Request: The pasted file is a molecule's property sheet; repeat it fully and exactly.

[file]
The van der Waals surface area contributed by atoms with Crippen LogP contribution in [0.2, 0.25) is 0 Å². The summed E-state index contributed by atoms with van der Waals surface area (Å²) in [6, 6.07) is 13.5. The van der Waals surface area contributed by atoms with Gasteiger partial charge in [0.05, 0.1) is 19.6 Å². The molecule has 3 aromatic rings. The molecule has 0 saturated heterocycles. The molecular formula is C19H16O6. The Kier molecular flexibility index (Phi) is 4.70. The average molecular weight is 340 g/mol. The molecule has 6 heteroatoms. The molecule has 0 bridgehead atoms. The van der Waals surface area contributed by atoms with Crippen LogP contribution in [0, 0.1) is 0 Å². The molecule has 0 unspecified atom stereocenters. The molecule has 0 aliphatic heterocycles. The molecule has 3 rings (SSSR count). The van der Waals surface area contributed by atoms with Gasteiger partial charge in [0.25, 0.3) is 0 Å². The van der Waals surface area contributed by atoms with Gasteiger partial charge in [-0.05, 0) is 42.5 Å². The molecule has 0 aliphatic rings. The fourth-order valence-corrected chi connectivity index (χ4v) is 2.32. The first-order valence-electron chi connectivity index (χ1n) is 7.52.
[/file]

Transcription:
The van der Waals surface area contributed by atoms with Crippen LogP contribution in [0.2, 0.25) is 0 Å². The summed E-state index contributed by atoms with van der Waals surface area (Å²) in [6, 6.07) is 13.5. The van der Waals surface area contributed by atoms with Gasteiger partial charge in [0.05, 0.1) is 19.6 Å². The molecule has 3 aromatic rings. The molecule has 0 saturated heterocycles. The molecular formula is C19H16O6. The Kier molecular flexibility index (Phi) is 4.70. The average molecular weight is 340 g/mol. The molecule has 6 heteroatoms. The molecule has 0 bridgehead atoms. The van der Waals surface area contributed by atoms with Crippen LogP contribution in [0, 0.1) is 0 Å². The molecule has 0 unspecified atom stereocenters. The molecule has 0 aliphatic heterocycles. The molecule has 3 rings (SSSR count). The van der Waals surface area contributed by atoms with Gasteiger partial charge in [0.25, 0.3) is 0 Å². The van der Waals surface area contributed by atoms with Gasteiger partial charge in [-0.05, 0) is 42.5 Å². The molecule has 0 aliphatic rings. The fourth-order valence-corrected chi connectivity index (χ4v) is 2.32. The first-order valence-electron chi connectivity index (χ1n) is 7.52.